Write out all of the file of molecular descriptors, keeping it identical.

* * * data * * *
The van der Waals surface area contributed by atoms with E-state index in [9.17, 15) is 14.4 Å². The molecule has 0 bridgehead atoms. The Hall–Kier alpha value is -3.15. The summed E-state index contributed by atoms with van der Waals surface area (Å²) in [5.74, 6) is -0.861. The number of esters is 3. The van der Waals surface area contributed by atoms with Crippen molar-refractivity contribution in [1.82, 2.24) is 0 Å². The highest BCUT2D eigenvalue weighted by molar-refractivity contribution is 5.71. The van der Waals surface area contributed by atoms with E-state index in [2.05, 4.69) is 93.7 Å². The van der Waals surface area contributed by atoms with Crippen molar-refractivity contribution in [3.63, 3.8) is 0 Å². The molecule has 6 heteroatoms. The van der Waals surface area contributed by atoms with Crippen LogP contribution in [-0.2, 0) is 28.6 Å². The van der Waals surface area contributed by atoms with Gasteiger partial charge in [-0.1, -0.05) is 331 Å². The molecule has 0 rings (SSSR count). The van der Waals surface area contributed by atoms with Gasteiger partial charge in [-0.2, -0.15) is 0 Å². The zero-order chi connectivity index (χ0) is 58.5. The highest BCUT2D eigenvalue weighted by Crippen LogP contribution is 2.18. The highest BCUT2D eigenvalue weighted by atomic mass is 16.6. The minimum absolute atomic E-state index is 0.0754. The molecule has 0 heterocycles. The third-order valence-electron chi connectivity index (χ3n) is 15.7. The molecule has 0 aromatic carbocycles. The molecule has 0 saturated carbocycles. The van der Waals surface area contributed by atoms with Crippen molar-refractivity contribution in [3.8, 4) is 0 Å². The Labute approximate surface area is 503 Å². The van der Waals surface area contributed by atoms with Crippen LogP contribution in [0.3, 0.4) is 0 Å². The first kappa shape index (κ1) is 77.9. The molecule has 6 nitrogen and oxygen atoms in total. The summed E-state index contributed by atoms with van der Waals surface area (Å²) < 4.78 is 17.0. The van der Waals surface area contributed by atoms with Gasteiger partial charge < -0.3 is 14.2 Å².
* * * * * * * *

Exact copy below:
The van der Waals surface area contributed by atoms with E-state index in [9.17, 15) is 14.4 Å². The molecule has 0 bridgehead atoms. The Hall–Kier alpha value is -3.15. The summed E-state index contributed by atoms with van der Waals surface area (Å²) in [5.74, 6) is -0.861. The number of esters is 3. The van der Waals surface area contributed by atoms with Crippen molar-refractivity contribution in [1.82, 2.24) is 0 Å². The highest BCUT2D eigenvalue weighted by molar-refractivity contribution is 5.71. The van der Waals surface area contributed by atoms with E-state index in [2.05, 4.69) is 93.7 Å². The van der Waals surface area contributed by atoms with Crippen molar-refractivity contribution in [3.63, 3.8) is 0 Å². The molecule has 6 heteroatoms. The van der Waals surface area contributed by atoms with Crippen LogP contribution in [-0.2, 0) is 28.6 Å². The van der Waals surface area contributed by atoms with Gasteiger partial charge in [-0.1, -0.05) is 331 Å². The molecule has 0 rings (SSSR count). The van der Waals surface area contributed by atoms with Gasteiger partial charge in [-0.2, -0.15) is 0 Å². The zero-order chi connectivity index (χ0) is 58.5. The highest BCUT2D eigenvalue weighted by Crippen LogP contribution is 2.18. The highest BCUT2D eigenvalue weighted by atomic mass is 16.6. The minimum absolute atomic E-state index is 0.0754. The molecule has 0 heterocycles. The third-order valence-electron chi connectivity index (χ3n) is 15.7. The molecule has 0 aromatic carbocycles. The molecule has 0 saturated carbocycles. The van der Waals surface area contributed by atoms with Crippen molar-refractivity contribution in [3.8, 4) is 0 Å². The Labute approximate surface area is 503 Å². The van der Waals surface area contributed by atoms with Crippen LogP contribution in [0.3, 0.4) is 0 Å². The first kappa shape index (κ1) is 77.9. The molecule has 6 nitrogen and oxygen atoms in total. The summed E-state index contributed by atoms with van der Waals surface area (Å²) < 4.78 is 17.0. The van der Waals surface area contributed by atoms with Gasteiger partial charge < -0.3 is 14.2 Å².